There is a BIG difference between the popular consumer/physician matching Websites such as: Vitals.com, RateMDs, Angies List, Healthgrades, Zagat and UCompareHealthcare (a NYTimes property), and the other initiatives in place to monitor physician performance as driven by hospitals, government and other payers and health plans. Soon, these differences will be merging with the more complex score cards from hospitals joining forces with the consumer tools.
OPPE (Ongoing Practice Performance Evaluation) and FPPE (focused Practice Performance Evaluation) are initiatives set in place by The Joint Commission (TJC), an arm of the American Hospital Association that accredits health care organizations. These initiatives are coming main stream to provide structured and frequent review of a hospital’s physician personnel. There is nothing new about these initiatives, (TJC has always been a follower in health care business intelligence), but soon ongoing reporting will be required by all and supplied by a variety of experienced commercial firms.
Private enterprise has been helping hospitals benchmark, profile and rate physicians on a broad spectrum of metrics relevant to specific acute service lines for decades. Of course mortality, length of stay, risk-adjusted complications rates, patient safety events and indicators, patient satisfaction, and a long list of Core Process Measures have all been part of that analysis. Progressive hospitals have been sharing this information with physicians, and for the most part physicians have accepted that the profiling analytics have done a good job of educating them on their performance. Medical Evaluation Committees have their hands full with information to help credential and reappoint physicians to hospital privileges, and a more informed dialog has been fostered.
But, just like comments on this blog, sometimes it is the messenger who gets shot! I recently heard a story where a major commercial analytics firm helping a large not-for-profit hospital system fired the firm because they identified too much “opportunity for change” in the department of the hospital that sponsored that vendor! These folks will eventually figure out that firing the messenger is a short term strategy leading to non-compliance…and perhaps significant patient risk! If you have been told you are significantly below the benchmark, and you ignore the warning I suspect you are legally liable for future failures.
In the early days of physician report cards, we saw this similar behavior at the doctor-level, with all kinds of objections…The data is wrong, data is old, my patients are sicker, the methods are flawed, my patients are all high risk etc etc. All of these objections have been addressed with credible fully vetted methodology and science. Yet, we also saw physicians who simply had no idea that they were so far off the charts, and who became totally engaged in the process of improvement frequently becoming the greatest advocates for continued monitoring and improvement.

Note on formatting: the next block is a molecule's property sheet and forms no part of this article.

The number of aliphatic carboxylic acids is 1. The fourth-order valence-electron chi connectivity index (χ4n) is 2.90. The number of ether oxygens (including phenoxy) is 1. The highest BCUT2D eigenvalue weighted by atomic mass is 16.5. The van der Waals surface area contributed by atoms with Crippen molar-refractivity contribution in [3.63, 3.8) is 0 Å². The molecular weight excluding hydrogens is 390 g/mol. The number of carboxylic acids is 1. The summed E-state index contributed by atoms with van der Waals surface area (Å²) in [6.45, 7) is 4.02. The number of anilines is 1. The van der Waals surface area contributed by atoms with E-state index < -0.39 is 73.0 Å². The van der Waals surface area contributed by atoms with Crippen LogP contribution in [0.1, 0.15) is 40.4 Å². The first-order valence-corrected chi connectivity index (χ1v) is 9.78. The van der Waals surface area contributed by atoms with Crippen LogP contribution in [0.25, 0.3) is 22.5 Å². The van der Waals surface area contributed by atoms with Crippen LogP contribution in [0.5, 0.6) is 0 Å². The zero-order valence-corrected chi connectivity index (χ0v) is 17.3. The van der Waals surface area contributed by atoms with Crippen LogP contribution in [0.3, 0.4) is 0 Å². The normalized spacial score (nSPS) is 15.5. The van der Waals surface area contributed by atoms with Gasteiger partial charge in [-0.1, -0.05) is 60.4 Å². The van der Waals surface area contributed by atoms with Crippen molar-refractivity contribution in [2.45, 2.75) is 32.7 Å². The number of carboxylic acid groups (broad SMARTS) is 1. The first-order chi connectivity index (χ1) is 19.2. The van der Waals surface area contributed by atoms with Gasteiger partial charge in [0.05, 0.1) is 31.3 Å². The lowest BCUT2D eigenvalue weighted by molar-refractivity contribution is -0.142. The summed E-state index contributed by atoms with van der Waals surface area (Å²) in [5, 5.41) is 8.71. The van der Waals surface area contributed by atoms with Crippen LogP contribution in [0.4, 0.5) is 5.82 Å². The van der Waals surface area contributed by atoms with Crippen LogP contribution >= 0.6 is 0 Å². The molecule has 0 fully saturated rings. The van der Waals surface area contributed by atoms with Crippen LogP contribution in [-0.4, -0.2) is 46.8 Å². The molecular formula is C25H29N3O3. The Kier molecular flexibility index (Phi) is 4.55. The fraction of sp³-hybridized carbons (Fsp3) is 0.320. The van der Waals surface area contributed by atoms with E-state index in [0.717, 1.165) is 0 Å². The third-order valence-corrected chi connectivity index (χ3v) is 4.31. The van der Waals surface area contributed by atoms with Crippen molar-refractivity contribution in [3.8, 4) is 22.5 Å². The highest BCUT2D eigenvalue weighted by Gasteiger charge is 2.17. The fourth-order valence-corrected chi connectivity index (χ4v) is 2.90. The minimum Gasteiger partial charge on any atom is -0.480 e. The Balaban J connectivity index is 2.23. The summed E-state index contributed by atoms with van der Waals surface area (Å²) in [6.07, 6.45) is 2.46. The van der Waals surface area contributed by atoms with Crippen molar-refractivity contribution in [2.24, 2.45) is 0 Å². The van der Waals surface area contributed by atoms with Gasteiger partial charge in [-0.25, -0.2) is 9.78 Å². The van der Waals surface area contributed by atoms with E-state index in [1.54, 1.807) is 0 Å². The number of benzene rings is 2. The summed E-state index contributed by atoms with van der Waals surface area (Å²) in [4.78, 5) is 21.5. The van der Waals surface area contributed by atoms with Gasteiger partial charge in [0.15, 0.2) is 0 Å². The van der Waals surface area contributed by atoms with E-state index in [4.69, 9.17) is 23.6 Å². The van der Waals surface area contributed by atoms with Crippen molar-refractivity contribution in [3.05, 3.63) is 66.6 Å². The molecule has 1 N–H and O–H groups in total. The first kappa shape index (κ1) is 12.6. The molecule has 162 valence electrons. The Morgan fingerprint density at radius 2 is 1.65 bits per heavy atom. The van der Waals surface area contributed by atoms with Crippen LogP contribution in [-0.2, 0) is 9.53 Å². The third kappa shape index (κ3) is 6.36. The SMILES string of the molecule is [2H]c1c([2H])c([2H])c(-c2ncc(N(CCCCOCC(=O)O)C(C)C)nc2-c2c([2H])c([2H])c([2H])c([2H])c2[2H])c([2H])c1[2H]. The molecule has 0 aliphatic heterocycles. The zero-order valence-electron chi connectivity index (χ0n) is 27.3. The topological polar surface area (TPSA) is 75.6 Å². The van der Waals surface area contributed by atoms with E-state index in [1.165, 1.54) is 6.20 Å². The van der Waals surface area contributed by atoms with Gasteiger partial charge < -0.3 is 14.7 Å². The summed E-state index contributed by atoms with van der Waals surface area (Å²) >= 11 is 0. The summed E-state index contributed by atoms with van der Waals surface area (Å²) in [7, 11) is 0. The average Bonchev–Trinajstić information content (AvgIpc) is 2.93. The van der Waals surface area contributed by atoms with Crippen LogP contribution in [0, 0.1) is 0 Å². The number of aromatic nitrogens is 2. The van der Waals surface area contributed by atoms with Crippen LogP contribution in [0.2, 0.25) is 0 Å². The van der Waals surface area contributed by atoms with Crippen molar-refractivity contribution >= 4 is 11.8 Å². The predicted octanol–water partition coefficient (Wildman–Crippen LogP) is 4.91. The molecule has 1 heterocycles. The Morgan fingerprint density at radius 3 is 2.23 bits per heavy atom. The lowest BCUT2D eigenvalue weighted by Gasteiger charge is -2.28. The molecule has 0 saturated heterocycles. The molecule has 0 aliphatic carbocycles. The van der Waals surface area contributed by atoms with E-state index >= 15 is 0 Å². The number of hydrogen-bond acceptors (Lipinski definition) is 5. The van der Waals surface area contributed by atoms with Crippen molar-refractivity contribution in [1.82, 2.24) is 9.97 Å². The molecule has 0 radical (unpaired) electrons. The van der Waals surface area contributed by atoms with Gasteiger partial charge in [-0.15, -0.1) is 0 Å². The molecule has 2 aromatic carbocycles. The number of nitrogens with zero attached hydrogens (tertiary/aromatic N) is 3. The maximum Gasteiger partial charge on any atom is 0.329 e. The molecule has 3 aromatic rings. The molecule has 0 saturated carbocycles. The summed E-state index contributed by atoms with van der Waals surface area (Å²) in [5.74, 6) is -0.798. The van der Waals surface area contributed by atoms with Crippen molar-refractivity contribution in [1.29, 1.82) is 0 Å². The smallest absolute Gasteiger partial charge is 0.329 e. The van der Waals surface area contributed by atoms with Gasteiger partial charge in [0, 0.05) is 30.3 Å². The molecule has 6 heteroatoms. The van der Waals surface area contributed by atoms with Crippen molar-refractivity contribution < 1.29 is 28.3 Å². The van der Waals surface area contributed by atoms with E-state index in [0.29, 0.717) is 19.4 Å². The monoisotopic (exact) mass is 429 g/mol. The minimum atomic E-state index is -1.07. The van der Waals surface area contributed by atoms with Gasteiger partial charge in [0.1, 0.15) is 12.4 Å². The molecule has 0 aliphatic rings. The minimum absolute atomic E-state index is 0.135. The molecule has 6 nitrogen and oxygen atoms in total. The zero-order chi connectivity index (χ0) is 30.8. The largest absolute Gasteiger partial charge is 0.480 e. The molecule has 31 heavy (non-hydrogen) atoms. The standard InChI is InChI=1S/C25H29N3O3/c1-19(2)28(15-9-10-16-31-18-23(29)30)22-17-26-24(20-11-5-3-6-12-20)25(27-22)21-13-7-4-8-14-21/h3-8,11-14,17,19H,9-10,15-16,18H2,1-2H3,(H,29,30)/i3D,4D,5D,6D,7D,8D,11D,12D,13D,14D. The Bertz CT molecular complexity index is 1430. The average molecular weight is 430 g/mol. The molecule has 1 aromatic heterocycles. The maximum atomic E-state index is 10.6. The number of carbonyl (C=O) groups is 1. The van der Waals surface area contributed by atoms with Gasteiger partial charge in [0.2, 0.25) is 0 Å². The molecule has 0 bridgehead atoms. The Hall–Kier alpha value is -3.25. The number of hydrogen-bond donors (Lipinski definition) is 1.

The good news is today we have the provider industry engaged and activated with defining the metrics by which a physician will be compared to their peers. We also have across the board metrics that apply to all areas of practice that are fair and reasonable for ratings. And we have organizations like the Society of Thoracic Surgeons (STS) opening up their seminal performance database from their participating physician groups. These are all great steps toward transparency, and an indication that physician report cards are here to stay.
Even so, the litigious California Medical Association (CMA) has filed a class action suit against Blue Shield for their “bogus physician rating system” know as “Blue Ribbon Recognition Program” claiming that positive recognitions will “…undercut the entire medical profession”. Wow! We will see how that plays out in the courts…but should another messenger get shot in court over CMAs own failure to provide transparency to California citizens?
Hospitals, large group practices and even sole practices are collecting standard performance measures whether it is for pay-for-performance or quality performance improvement initiatives. The next obvious step is to extract a portion of this data and promote it to consumers by merging it with the popular consumer Web sites that connect consumers with physicians. It is a self-serving function, as the overwhelming amount of data reveal, most patient experience and outcomes data is quite positive. By promoting your experience, those with the lowest scores will be revealed (and they likely won’t promote theirs) and your message gets out into your community. Become the messenger for your success and accomplishment, and be responsive to what 66% of Americans want…greater transparency about physician performance.
OPPE and FPPE will find their way into the consumer doctor-finder Web sites, and it is incumbent upon physicians to push it there sooner than later. Ultimately, the better aggregated sources end up getting licensed to health plans anyway, so join forces to aggregate data and let’s spend less time in the courts fighting the shortsightedness of a single health plan. After all, in the end what does CMA have to offer California consumers when it is all over? Physicians and their representative coalitions should become the messenger and become an advocate for improvement…then we all win.
John R. Morrow has founded, created and contributed to a variety of national and international ratings programs including; 100 Top Hospitals : Benchmarks for Success℠ a Thomson-Reuters product, The Patient Satisfaction Index™ a National Research Corporation product, The Hospital Value Index™ a Press Ganey & Associates property, and is currently in Beta with Distinguished Doctor™, a new doctor profiling initiative. Morrow was a Principal at HCIA/Solucient, CEO of CHKS (UK) Ltd, SVP at HealthGrades and is Principal at The Ratings Guy LLC. John welcomes all comments.